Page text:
- In the lumped element model of electrical circuits, Kirchhoff’s Laws, often known as circuit laws, are two mathematical equality equations that deal with electricity, current, and voltage (potential difference).
- These laws are regarded as corollaries of the Maxwell equations for the low-frequency limit for alternating current (AC) circuits and were first proposed by the German physicist Gustav Kirchhoff in 1845. Direct current (DC) circuits can be accurately modeled using the equations.
- Kirchhoff’s Voltage Law and Kirchhoff’s Laws For Current And Voltage are other names for Kirchhoff’s Laws.
- If we know the values of the electrical components inside a closed circuit, we may use Kirchhoff’s circuit law, which relates to the junction rule and his closed-loop rule, to calculate and determine the currents and voltages around any closed circuit.

- Sometimes it is impossible to determine the voltages or currents flowing across a circuit using only Ohm’s Law, such as in bridge or T networks. Kirchhoff’s Circuit Law can be used to obtain the circuit equations that are necessary for these kinds of calculations.

## Kirchhoff’s First Law – The Current Law, (KCL)

- According to Kirchhoff’s Current Law (KCL), “the total current or charge entering a junction or node is exactly equal to the charge exiting the node as it has nowhere else to go, as no charge is wasted within the node.” In other words, I(exiting) + I(entering) = 0; the algebraic sum of ALL currents entering and leaving a node must be equal to zero. Kirchhoff’s theory is frequently referred to as the conservation of charge.

- In this case, I1, I2, and I3 are the three currents entering the node, and I4 and I5 are the two currents exiting the node. Consequently, the equation can also be rewritten as;I1 + I2 + I3 – I4 – I5 = 0
- A link or junction of two or more current-carrying elements, such as cables and components, is referred to as a node in an electrical circuit. A closed circuit channel is also necessary for current to pass through a node, either in or out. When analyzing parallel circuits, we can make use of Kirchhoff’s current law.

## Kirchhoff’s Second Law – The Voltage Law, (KVL)

- According to Kirchhoff’s Voltage Law (KVL), “in any closed loop network, the total voltage around the loop is equal to the sum of all the voltage drops within the same loop,” which is also equal to zero. In other words, all of the voltages inside the loop’s algebraic total must be zero. Kirchhoff’s theory is referred to as the Conservation of Energy.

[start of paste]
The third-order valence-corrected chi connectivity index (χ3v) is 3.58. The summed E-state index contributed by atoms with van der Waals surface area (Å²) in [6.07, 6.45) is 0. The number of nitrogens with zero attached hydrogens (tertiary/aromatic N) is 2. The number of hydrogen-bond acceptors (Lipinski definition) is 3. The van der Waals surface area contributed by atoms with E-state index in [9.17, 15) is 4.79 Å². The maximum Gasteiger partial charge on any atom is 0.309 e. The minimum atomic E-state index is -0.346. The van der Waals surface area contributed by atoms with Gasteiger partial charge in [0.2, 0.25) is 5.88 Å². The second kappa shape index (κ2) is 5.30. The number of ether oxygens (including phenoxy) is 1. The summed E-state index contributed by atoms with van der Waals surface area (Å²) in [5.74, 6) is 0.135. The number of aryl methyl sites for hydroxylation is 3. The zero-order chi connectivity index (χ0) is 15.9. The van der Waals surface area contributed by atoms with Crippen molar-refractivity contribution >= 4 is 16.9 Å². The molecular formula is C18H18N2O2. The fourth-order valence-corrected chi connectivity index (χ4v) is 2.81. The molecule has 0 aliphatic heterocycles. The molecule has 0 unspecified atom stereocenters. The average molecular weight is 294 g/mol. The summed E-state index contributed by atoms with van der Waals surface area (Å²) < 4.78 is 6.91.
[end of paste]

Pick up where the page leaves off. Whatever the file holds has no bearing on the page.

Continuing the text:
- Regardless of where you start in the loop, keep going in the same way while noting the direction in which each voltage drop, whether positive or negative, occurs before going back to where you started. Maintaining the same direction—clockwise or counterclockwise—is crucial to ensure that the voltage sum at the end is zero. Kirchhoff’s voltage law can be used to analyze series circuits.
- Kirchhoff’s Circuit Laws can be used to analyze both DC and AC circuits, and a variety of terms and terminology are used to characterize the various circuit components, including nodes, pathways, branches, loops, and meshes. Since these words are commonly used in circuit analysis, it is crucial to comprehend them.

**Example: Bridge Circuit**

- Electronics frequently use bridge circuits. They are utilized in switching circuits, transducers, and measurements. A bridge circuit is shown below. We will demonstrate how to use Kirchhoff’s principles to calculate the cross current I5 in this case. Resistors R1 through R4 are used in the circuit’s four bridge sections. With resistor R5, there is a single cross-bridge connection. The voltage V and current I applied to the bridge are both constant.
- According to the first Kirchhoff law (KCL), a node’s total currents are equal to zero. As a result of this:

I = I1 + I2I = I3 + I4I = I3 + I5

- According to the second Kirchhoff law (KVL), the total voltage across all of the loop’s components is zero. As a result of this:R1I1 + R3I3 − V = 0
R1I1 + R5I5 − R2I2 = 0

R3I3 − R4I4 − R5I5 = 0

- The expression for I5 (the current in the cross branch) can be found by rewriting the six sets of equations above using standard algebra:I5=V(R2R3−R1R4)/R5(R1+R3)(R2+R4)+R1R3(R2+R4)+R2R4(R1+R3)
- According to the equation, the bridge must be balanced with a bridge current of zero for this to happen:R2R3=R1R4